***SPOILER ALERT for those reading the end of this thread not really knowing that we're discussing major plot points to TLJ***
Just came back from the theater 2 hours ago. I am an absolutely HUGE and die-hard fan of Star Wars. My father raised me on the films, right along with the Jets. I was so happy with it. I'm gonna watch it a second time and let it sink in before giving the film a numerical score and before I really start diving into my own theories for IX. For many, I feel like this is a film that will be appreciated years down the road when the "Sequel Trilogy" (as they call it within the fanbase) is wrapped up and some, obviously, loose ends are tightened up with a pretty bow.
Rian could have taken the easy way out, set this film up to be your typical "the emotionally conflicted bad guy realizes the error of his ways and turns good to fight the big baddie with everyone else in the final movie, THE END" and I absolutely love that he stuck to his guns and made a Star Wars movie that destroyed the flawed tropes of the past. We saw the downfall story play out. We saw the redemption angle too. This is fresh and it's new. @RutgersJetFan is right when he presumed that certain people were gonna have issues with the film. The guys who fell in love with the original trilogy, particularly the ones who are active on the internet, a little older, and stubborn in their "this is what Star Wars is, and anything else written in any other way, is trash" were never going to love or appreciate the film and it's direction. I knew that the second I walked out of that theater. I'm not trying to say that they're wrong for not enjoying it (everyone is entitled to their own taste), but when you have such a stubborn bias in how you believe things should be done, you shouldn't be surprised when someone comes along to shake things up and you're left dissatisfied.
On to the plot...
I really like the line where Luke says to Rey “what were you expecting, that I face down the whole First Order army myself?” From my point of view (lol), Luke is not only talking to Rey, but to us, the audience. From the moment we saw Palpatine execute order 66 in ROTS, we realized, as powerful as they are, the Jedi cannot hold their own against an entire army. Even if Luke was so powerful that he was the key to defeating the first order in the battlefield as Rey implied, what does that say about his character? Staying hidden while his family, friends, and innocent people are killed by the first order. He would be a monster. Also, the "Laser Sword" comment felt like a nice little shot from Rian and Co. at those who actually thought that was the way they were going to take Luke's character. It would have been ridiculous. It's a shame that it fell on deaf ears for some because THAT is exactly what they wanted to see and any other direction, in their eyes, makes the film "bad".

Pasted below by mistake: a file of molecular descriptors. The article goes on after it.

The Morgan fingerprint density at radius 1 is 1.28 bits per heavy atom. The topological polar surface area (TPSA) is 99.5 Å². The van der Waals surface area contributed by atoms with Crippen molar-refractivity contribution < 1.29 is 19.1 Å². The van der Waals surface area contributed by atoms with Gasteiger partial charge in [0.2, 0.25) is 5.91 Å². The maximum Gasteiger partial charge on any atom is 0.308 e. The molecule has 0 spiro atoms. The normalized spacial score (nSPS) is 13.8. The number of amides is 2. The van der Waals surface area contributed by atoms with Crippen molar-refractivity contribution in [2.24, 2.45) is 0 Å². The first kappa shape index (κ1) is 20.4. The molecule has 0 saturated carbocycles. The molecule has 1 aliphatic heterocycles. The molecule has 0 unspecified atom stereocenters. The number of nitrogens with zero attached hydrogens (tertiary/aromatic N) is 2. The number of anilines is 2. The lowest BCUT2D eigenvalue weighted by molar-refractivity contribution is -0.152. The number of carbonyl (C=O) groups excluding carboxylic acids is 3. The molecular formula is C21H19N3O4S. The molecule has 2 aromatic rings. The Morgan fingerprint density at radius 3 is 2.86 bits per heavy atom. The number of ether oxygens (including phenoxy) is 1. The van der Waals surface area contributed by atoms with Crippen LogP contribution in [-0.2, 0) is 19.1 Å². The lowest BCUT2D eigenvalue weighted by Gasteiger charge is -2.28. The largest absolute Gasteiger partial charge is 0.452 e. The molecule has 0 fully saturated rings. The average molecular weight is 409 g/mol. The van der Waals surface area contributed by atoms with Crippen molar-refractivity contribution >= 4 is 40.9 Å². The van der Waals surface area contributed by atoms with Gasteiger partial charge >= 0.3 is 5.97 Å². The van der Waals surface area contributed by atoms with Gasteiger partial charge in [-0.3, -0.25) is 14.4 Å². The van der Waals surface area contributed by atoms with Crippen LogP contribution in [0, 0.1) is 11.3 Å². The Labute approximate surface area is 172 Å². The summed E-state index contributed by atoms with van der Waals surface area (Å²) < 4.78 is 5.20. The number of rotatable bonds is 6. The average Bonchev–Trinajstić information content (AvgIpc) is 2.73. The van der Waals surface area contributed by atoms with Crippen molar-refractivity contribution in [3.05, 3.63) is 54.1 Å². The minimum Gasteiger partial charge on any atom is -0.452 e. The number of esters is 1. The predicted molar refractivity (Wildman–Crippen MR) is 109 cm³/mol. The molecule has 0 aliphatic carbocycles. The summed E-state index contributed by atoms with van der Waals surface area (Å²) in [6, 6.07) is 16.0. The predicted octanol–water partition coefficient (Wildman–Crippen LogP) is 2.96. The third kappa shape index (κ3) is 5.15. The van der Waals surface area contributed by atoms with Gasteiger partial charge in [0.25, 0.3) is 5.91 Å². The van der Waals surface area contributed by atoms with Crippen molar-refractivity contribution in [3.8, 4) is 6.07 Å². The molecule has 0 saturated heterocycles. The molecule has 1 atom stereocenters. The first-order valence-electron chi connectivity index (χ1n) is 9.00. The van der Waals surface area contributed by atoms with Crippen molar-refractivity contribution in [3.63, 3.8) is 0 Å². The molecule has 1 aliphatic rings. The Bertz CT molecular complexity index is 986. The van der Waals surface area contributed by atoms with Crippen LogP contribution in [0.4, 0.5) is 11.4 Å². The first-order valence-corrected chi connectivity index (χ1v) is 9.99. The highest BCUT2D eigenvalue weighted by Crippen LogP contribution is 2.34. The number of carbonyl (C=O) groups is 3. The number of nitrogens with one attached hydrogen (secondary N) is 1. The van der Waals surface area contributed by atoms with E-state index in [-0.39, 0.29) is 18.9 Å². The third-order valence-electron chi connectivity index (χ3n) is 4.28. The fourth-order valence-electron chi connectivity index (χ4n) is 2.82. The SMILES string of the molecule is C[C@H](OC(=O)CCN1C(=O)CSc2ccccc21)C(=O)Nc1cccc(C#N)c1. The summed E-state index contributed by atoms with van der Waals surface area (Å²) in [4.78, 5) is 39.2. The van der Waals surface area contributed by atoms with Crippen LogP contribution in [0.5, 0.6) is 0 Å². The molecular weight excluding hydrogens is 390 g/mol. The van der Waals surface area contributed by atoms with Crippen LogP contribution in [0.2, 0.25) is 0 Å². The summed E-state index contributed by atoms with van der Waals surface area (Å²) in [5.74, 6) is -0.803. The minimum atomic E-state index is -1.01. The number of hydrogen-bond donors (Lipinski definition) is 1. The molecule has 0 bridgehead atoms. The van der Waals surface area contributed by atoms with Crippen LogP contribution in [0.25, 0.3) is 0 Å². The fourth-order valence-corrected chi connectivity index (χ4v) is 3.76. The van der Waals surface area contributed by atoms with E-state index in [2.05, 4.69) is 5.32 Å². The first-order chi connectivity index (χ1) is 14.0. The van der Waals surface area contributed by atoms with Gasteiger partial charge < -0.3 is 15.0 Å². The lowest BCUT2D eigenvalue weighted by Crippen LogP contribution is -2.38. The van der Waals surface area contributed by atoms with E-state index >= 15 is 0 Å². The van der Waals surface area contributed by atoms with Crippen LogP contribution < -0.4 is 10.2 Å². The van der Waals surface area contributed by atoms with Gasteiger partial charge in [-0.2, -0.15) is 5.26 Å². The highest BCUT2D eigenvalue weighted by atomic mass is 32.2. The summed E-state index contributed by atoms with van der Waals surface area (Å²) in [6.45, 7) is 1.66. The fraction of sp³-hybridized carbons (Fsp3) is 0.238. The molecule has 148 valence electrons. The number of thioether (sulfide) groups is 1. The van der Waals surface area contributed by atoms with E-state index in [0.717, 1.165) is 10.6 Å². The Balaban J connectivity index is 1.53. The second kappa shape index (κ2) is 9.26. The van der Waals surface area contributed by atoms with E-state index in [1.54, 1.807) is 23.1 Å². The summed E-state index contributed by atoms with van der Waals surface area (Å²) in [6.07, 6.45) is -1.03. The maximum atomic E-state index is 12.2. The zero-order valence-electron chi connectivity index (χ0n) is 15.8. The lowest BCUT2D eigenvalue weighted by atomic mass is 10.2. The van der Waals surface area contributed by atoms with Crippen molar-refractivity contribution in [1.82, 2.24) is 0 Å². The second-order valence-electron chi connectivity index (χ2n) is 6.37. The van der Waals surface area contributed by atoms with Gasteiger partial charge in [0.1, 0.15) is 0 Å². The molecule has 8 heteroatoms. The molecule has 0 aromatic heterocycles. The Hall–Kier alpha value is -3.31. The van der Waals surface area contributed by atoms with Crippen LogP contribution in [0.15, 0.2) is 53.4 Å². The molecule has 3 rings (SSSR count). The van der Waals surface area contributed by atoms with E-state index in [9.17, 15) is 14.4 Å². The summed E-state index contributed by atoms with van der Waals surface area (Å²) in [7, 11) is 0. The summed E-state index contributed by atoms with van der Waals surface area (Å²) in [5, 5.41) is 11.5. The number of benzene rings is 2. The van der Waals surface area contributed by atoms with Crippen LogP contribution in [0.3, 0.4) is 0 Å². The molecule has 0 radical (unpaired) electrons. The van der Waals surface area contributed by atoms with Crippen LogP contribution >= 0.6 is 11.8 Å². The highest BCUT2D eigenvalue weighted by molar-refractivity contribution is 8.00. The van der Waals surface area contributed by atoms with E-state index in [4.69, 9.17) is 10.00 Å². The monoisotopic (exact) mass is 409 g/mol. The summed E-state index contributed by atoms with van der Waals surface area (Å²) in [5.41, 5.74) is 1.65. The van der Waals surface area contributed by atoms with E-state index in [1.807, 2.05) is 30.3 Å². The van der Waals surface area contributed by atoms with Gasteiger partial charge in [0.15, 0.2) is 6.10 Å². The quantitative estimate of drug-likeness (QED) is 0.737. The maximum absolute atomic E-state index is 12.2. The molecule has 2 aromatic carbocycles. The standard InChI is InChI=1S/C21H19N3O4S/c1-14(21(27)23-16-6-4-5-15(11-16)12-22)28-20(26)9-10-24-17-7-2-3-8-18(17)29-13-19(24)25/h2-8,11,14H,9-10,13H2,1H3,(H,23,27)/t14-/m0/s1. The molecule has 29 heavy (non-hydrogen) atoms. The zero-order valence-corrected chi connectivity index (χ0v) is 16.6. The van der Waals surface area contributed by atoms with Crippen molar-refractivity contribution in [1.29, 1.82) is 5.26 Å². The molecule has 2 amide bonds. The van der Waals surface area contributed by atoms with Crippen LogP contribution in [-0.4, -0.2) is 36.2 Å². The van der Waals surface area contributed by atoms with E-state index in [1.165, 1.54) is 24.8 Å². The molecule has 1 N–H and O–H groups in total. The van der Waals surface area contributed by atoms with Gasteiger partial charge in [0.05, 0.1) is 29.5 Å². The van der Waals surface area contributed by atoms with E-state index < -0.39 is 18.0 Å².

Luke understanding that his actions, and the actions of the Jedi have created the current problems. He really feels that he can do more harm than good. He is wrong in these beliefs though, and in this movie he learns that his biggest power is his power to inspire people. That of course is beautifully illustrated by the final scene of the film, where the slave kids are gathered around and one of them is recounting the battle where Luke Skywalker, alone, faced The First Order. Inspiration was what the world needed, and that’s is what Luke gave them. That was his purpose. In a way, that is more powerful than him beating the first order in battle with his "Laser Sword".
Regarding Snokes death, a small part of me is disappointed that they killed him off so soon, but I thought that how he died was perfect. I've seen people complain that Snoke wasn't fleshed out enough before he died and, quite frankly, it annoys me because it's like those people completely forgot that Sidious was literally nothing more than a hooded hologram for a total of 45 seconds in the OT before he was introduced in ROTJ and, literally, thrown away after 10-15 minutes of screen time. The death scene for Snoke is a very classical "the all powerful being dies because his hubris is blinding him" scene and it was done beautifully. He saw what Kylo was doing but totally misinterpreted it. I've seen complaints about him using exposition to explain what was happening but I thought that added to the moment. One aspect of story telling is showing the reader/viewer something that is impending but the character doesn't realize it. It was also an absolutely awesome way to reintroduce the old Sith ways of "the apprentice either kills the master or is discarded for someone who eventually will" tradition, even if Snoke and Ren aren't actually Sith.
Kylo Ren has become one of the best characters in the entire franchise and Adam Driver's performance was absolutely brilliant. I was always a fan of his acting and it's great to see him do such a phenomenal job in this series. Watching his rise as an actor has been fun in itself.
Lastly, I don't care what anyone says about the end of Luke's character in this film. What an absolutely beautiful send off scene. Sitting there, exhausted from the power he just exerted, the vision of the Twin Suns, was insane to me. I won't lie, it was emotional and had me choking up a bit. Like, if he had to go, that was perfect for me. He died in peace, smiling, just as his masters did. Personally, I have no doubt that he will be back as a Force Ghost and, to be honest, that's the right way to continue the character. This story is all about the new kids. The old guard has to pass the torch and it started with Han's death. Keeping Luke "alive" just because he's Luke Skywalker, is silly, even if that's what the Star Wars purists want.